Dispatches from Law School: Meeting the “Gunner”

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Despite the warnings I heard before law school, the great majority of law students I’ve met are thoughtful, interesting and supportive people. The “gunner” stereotype of a law student is essentially the opposite: a self-important student who sits at the front of every class, takes up class time with their own philosophizing on the law, and ensures that everybody knows just how much they’re studying. My experience has been that the “gunner” rarely exists in its full form, but you do see different pieces of the gunner personality in people you meet in law school. This is how they (generally) break down:

The One with Hypotheticals: Hypotheticals most often refer to the legal fact patterns on law school exams. For instance, you might get a criminal law exam hypothetical about a killing that may arguably be categorized as voluntary manslaughter, second-degree murder, or felony murder. You also have professors in law school who present hypotheticals in their class to get the class thinking about the ambiguities in the law and the scenarios to which the law could be applied. The problem comes in when students in those classes raise their hands to present their own “hypotheticals” to the professor which are inevitably off-topic and absurdly specific. To go back to the criminal law context, the professor could be talking about intoxication as a possible defense, and this student will ask: “But what would happen if someone was shot, but they survived, and there were multiple shooters, but only one of them was intoxicated? And what if it happened in Canada?” The real problem with these hypotheticals is not the silliness of the questions, but that some professors will indulge these questions at the expense of the class time.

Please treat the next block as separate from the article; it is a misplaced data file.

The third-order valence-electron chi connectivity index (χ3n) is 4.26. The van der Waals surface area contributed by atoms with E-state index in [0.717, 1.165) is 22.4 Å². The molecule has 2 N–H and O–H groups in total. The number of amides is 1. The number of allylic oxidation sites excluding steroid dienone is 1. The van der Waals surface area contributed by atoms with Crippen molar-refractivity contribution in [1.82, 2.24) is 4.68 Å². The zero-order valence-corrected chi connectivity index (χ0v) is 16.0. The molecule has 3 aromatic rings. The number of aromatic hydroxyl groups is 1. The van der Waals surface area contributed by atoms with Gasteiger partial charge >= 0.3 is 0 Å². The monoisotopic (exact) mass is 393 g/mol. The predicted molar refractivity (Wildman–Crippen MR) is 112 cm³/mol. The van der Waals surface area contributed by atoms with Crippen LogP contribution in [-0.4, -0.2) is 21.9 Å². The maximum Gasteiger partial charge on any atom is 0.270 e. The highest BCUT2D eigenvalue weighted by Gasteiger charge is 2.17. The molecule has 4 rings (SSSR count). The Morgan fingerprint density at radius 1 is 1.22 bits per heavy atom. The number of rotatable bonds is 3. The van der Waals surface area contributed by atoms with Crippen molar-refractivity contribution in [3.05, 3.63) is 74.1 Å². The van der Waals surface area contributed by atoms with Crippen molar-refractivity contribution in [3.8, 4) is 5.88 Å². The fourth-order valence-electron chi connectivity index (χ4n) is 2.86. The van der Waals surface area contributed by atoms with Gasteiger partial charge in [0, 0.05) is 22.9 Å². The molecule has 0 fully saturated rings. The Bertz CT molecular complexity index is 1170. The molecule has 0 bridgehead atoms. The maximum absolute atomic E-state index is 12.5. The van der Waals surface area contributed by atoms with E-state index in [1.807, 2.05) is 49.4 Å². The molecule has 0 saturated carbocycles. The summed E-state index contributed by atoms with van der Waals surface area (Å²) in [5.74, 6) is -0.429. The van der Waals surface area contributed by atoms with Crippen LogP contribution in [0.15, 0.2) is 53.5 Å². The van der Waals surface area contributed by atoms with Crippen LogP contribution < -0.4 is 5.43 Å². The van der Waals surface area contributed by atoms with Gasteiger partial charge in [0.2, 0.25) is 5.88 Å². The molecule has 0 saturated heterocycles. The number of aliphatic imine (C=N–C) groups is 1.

The One Who Worked “On The Hill”: You might meet someone in law school who tells you they “served in Congress,” but don’t worry. This person isn’t a former Congressperson turned law student. Chances are that they had a great experience in their unpaid internship in D.C. over the summer, and they will probably tell you about it at every opportunity.

The One with Outlines: Outlines are the study guides of law school, but some students will start working on their outlines on what seems like the first week of classes. You’ll know about their outlines because they’ll ask you if you’re outlining, just so they can tell you about their progress.

The One Who “Doesn’t Want To Be a Lawyer”: This person doesn’t fit the mold of a “gunner” in a typical sense. Law students who say they don’t want to be lawyers seem to fall into groups of people who have very specific, elaborate plans outside of a future in a law firm, and those who are utterly confused about why they’re in law school. It’s the former group in particular who come across as driven without necessarily having to point it out to everyone else. They might speak six languages or maybe they just sold a successful business that’s paying for their law school. You might label them gunners based on their resumes alone, but they’re not likely to seek validation by showing off to their classmates.

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The good news is, though there are people in law school who could be labelled as gunners, even those people seem to relax as the semester goes on. Your law school peers could be your friends and colleagues for years to come, so as time passes, you’ll hopefully see a deeper side to the people you meet in law school.

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